Racing’s whip rules: Reports suggest disqualifications for serious breaches as BHA prepares to release findings | Racing News


The debate surrounding use of the whip in horse racing is set to bubble to the surface again this week with reports suggesting a major crackdown on serious breaches will soon come into effect.

It comes as the British Horseracing Authority (BHA) get set to publish a report on Tuesday featuring a series of recommendations regarding rules, guidelines, penalties and procedures, formulated by the Whip Consultation Steering Group.

A report in the Daily Mail suggests that any jump jockey who strikes their mount 12 times could have their horse disqualified and be suspended for up to a month, with Flat riders penalised in the same way if they were to strike their mount 11 times, unless a rider from either code is deemed to have acted for safety reasons.

In April’s Grand National at Aintree, jockey Sam Waley-Cohen was handed a nine-day ban and fined £400 for excessive use of the whip during his winning ride on Noble Yeats.

What are the current rules and punishments?

Jump jockeys are currently limited to eight strikes of the whip with Flat jockeys restricted to seven before punishments are handed out.

According to the BHA’s official guidelines, the use of the whip in British racing is restricted to safety, correction and encouragement, with the latter defined as an aid to activate and focus, while coercion of a horse is not permitted.

‘Acceptable use’ of the whip

Any use of the whip by a jockey must be justified in the context of the race

The whip may be used to encourage a horse to perform at its best only when the horse is in contention during the race, the horse is able to respond and the horse is given time by the jockey to respond

Use of the whip for encouragement is not about simply making a horse run faster. It is to focus and concentrate a horse so that it performs at its best during a race

The whip may only be used on the horse’s body where, in the context of the race, it will not cause pain

The stimulus provided by the whip must be limited, and the whip only used a certain number of times, so as not to compromise the welfare of the horse

The whip used by all jockeys in Great Britain must be specifically designed energy absorbing whip that does not cause pain when properly used

Stewards also currently analyse the force with which the whip is used, whether the horse had time to respond, whether a horse was in contention or clearly winning and if the whip was used in the correct place.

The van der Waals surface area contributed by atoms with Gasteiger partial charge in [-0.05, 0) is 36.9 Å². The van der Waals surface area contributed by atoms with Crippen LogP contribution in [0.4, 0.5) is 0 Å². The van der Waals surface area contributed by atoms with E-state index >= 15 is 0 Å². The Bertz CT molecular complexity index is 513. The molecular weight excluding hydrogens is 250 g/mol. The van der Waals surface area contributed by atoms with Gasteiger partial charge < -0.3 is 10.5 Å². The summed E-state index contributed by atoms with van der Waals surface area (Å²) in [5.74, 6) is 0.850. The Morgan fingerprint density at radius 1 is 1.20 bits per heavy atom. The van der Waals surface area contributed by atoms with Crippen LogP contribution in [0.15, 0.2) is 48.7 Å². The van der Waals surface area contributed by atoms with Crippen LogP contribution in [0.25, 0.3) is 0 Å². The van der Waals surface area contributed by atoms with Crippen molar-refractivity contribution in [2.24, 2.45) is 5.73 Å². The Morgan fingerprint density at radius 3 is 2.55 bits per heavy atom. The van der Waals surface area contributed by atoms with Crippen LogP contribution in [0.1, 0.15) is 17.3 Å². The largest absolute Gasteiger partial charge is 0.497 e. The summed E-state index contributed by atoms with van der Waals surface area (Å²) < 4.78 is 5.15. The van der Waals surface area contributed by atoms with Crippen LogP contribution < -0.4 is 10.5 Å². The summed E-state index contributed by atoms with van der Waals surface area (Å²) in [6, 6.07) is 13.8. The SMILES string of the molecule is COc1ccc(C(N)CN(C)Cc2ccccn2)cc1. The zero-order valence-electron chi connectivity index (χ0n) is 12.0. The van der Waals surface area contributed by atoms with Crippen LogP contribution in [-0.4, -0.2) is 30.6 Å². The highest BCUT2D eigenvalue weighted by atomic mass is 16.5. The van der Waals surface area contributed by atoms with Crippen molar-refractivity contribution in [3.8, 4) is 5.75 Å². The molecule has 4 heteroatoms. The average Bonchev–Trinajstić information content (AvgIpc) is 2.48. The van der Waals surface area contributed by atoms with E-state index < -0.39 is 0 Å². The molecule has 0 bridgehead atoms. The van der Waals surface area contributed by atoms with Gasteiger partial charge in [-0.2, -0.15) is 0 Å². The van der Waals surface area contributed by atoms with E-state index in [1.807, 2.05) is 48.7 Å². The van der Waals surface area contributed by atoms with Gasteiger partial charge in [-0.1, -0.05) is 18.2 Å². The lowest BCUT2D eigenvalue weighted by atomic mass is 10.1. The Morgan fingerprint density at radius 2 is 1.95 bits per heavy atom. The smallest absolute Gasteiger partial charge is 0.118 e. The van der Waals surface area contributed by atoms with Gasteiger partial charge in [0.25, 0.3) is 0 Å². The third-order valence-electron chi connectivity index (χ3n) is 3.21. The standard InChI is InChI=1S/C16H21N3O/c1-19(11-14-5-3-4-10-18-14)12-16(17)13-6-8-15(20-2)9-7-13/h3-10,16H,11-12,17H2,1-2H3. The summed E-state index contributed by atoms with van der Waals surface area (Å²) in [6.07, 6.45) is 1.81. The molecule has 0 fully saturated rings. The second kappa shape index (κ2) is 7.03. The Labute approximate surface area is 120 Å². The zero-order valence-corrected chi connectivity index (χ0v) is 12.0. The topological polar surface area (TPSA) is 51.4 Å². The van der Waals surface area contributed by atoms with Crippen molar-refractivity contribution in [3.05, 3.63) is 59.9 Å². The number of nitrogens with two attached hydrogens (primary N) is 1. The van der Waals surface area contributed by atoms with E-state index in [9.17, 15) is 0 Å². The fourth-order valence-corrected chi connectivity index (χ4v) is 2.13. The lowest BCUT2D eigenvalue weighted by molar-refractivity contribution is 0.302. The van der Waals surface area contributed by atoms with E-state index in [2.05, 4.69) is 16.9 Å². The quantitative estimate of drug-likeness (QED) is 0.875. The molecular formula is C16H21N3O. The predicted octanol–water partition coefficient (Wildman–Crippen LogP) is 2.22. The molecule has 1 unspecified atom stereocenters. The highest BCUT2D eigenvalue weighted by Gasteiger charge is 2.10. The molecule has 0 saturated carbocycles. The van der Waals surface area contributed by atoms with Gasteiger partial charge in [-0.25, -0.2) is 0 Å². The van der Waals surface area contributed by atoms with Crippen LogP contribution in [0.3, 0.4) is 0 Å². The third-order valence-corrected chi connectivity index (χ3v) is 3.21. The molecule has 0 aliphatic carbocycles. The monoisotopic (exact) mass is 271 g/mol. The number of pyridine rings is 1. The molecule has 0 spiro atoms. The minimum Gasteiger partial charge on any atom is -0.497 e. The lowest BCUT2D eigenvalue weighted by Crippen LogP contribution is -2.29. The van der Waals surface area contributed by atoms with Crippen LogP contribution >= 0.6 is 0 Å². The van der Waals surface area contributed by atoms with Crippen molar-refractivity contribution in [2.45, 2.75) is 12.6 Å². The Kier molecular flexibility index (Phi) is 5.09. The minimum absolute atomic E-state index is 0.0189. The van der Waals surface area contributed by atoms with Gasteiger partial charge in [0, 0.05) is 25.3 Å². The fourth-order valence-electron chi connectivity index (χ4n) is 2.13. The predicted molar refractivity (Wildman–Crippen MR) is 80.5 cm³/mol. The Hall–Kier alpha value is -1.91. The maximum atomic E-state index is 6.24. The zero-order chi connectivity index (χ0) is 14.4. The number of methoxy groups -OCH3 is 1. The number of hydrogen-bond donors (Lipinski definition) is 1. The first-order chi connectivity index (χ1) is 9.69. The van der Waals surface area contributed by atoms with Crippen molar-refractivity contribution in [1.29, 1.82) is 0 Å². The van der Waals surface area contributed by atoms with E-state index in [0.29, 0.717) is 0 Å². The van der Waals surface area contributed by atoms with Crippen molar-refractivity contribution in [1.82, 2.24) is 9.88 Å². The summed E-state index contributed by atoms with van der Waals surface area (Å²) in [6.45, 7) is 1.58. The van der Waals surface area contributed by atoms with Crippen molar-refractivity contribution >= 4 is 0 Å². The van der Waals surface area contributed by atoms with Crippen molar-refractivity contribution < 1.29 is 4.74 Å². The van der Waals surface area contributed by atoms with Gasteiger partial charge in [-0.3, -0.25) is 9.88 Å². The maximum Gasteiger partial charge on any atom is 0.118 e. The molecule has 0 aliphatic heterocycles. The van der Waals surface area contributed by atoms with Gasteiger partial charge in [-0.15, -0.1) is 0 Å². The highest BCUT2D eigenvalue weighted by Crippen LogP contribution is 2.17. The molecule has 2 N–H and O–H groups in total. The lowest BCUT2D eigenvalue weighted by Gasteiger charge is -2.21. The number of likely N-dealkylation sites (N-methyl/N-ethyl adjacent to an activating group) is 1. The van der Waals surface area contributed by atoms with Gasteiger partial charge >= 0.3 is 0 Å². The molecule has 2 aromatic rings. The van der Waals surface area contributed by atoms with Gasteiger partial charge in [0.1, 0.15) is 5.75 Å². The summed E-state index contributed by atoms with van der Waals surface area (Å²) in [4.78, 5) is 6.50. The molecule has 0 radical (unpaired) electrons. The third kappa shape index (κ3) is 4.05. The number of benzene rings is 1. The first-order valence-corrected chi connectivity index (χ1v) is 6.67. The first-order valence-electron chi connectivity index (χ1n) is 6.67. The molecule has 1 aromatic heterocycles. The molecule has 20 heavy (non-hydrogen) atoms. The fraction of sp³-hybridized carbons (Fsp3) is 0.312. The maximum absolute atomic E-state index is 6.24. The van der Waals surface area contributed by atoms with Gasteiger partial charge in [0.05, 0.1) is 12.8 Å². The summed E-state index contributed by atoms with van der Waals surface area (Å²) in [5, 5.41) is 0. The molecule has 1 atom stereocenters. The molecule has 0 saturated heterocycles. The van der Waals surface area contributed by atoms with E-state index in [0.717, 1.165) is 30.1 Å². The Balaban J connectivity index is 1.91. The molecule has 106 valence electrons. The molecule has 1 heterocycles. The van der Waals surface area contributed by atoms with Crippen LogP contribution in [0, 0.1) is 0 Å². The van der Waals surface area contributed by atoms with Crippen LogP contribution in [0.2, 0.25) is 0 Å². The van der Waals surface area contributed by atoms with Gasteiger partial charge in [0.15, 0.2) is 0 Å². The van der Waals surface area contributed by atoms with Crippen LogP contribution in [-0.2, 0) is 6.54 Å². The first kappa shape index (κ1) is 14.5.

In 2020, a total of 297 whip offences were deemed to have occurred from that year’s 73,872 rides, down 67 per cent on the 2010 figure.

Of those, 203 incidents resulted in suspensions of between 1-2 days, while just 26 offences led to bans of seven days or longer – up 13 per cent on 2010.

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Sky Sports Racing’s Matt Chapman quizzed the BHA’s Brant Dunshea on the Racing Debate over Tuesday’s whip consultation results and potential changes to whip rules.

Is the whip a welfare issue?

The whip has changed and been developed hugely over the years, with the current foam-padded and energy-absorbing design created in collaboration with the RSPCA.

British racing uses just one accredited supplier to ensure all whips conform to the BHA’s standards.

Whips are regularly checked by the clerk of the scales at racecourses to monitor their condition.

Sam Waley-Cohen celebrates victory on Noble Yeats in the Grand National
Sam Waley-Cohen received a nine-day ban for excessive use of the whip during his Grand National-winning ride

What the BHA have said

The BHA’s chief regulatory officer Brant Dunshea told Sky Sports Racing this week he would not comment on specifics of the whip report until its publication on Tuesday, but added: “Disqualification is a very serious road to take when you’re talking about race results and the effect on gamblers. It should only be applied in the most serious circumstances.

“[Tuesday’s report] is a thorough and comprehensive report which has taken 18 months to come together. It has been done in a thoughtful, considered and very structured way.”


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